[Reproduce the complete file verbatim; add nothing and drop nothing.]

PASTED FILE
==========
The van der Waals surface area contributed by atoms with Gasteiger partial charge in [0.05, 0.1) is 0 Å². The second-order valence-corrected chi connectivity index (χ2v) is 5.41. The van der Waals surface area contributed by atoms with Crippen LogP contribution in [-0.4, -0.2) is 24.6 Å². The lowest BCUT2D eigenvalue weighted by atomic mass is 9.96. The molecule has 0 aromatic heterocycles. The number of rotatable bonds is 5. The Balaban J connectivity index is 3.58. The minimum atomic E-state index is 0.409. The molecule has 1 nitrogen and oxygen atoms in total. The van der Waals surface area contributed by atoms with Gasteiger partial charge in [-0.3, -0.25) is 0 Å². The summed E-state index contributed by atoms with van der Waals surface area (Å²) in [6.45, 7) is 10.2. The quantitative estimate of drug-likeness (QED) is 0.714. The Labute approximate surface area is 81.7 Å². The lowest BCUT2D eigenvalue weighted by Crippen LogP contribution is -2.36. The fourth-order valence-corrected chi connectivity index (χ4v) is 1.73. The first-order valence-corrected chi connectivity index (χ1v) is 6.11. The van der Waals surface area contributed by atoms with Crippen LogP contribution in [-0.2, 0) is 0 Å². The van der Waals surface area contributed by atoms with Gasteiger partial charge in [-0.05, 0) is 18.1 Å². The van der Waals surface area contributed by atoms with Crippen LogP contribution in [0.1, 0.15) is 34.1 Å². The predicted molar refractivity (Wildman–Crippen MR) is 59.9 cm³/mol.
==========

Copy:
The van der Waals surface area contributed by atoms with Gasteiger partial charge in [0.05, 0.1) is 0 Å². The second-order valence-corrected chi connectivity index (χ2v) is 5.41. The van der Waals surface area contributed by atoms with Crippen LogP contribution in [-0.4, -0.2) is 24.6 Å². The lowest BCUT2D eigenvalue weighted by atomic mass is 9.96. The molecule has 0 aromatic heterocycles. The number of rotatable bonds is 5. The Balaban J connectivity index is 3.58. The minimum atomic E-state index is 0.409. The molecule has 1 nitrogen and oxygen atoms in total. The van der Waals surface area contributed by atoms with Gasteiger partial charge in [-0.3, -0.25) is 0 Å². The summed E-state index contributed by atoms with van der Waals surface area (Å²) in [6.45, 7) is 10.2. The quantitative estimate of drug-likeness (QED) is 0.714. The Labute approximate surface area is 81.7 Å². The lowest BCUT2D eigenvalue weighted by Crippen LogP contribution is -2.36. The fourth-order valence-corrected chi connectivity index (χ4v) is 1.73. The first-order valence-corrected chi connectivity index (χ1v) is 6.11. The van der Waals surface area contributed by atoms with Crippen LogP contribution in [-0.2, 0) is 0 Å². The van der Waals surface area contributed by atoms with Gasteiger partial charge in [-0.05, 0) is 18.1 Å². The van der Waals surface area contributed by atoms with Crippen LogP contribution in [0.1, 0.15) is 34.1 Å². The predicted molar refractivity (Wildman–Crippen MR) is 59.9 cm³/mol.